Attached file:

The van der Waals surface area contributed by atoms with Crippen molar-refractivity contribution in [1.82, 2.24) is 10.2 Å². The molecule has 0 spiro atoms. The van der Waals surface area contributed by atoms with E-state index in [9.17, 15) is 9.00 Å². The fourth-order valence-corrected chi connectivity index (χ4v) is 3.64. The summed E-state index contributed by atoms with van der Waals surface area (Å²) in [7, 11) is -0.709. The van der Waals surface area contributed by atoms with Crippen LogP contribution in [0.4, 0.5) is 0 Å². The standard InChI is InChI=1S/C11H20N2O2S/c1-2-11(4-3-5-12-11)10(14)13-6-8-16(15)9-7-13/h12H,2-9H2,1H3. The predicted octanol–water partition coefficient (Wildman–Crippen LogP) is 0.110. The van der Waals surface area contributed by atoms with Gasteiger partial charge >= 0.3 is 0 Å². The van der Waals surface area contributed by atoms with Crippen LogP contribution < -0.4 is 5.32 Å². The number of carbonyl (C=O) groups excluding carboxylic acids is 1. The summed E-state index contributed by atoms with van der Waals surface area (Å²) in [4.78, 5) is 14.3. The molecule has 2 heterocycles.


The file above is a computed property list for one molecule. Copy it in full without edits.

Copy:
The van der Waals surface area contributed by atoms with Crippen molar-refractivity contribution in [1.82, 2.24) is 10.2 Å². The molecule has 0 spiro atoms. The van der Waals surface area contributed by atoms with E-state index in [9.17, 15) is 9.00 Å². The fourth-order valence-corrected chi connectivity index (χ4v) is 3.64. The summed E-state index contributed by atoms with van der Waals surface area (Å²) in [7, 11) is -0.709. The van der Waals surface area contributed by atoms with Crippen LogP contribution in [0.4, 0.5) is 0 Å². The standard InChI is InChI=1S/C11H20N2O2S/c1-2-11(4-3-5-12-11)10(14)13-6-8-16(15)9-7-13/h12H,2-9H2,1H3. The predicted octanol–water partition coefficient (Wildman–Crippen LogP) is 0.110. The van der Waals surface area contributed by atoms with Gasteiger partial charge >= 0.3 is 0 Å². The van der Waals surface area contributed by atoms with Crippen LogP contribution < -0.4 is 5.32 Å². The number of carbonyl (C=O) groups excluding carboxylic acids is 1. The summed E-state index contributed by atoms with van der Waals surface area (Å²) in [4.78, 5) is 14.3. The molecule has 2 heterocycles.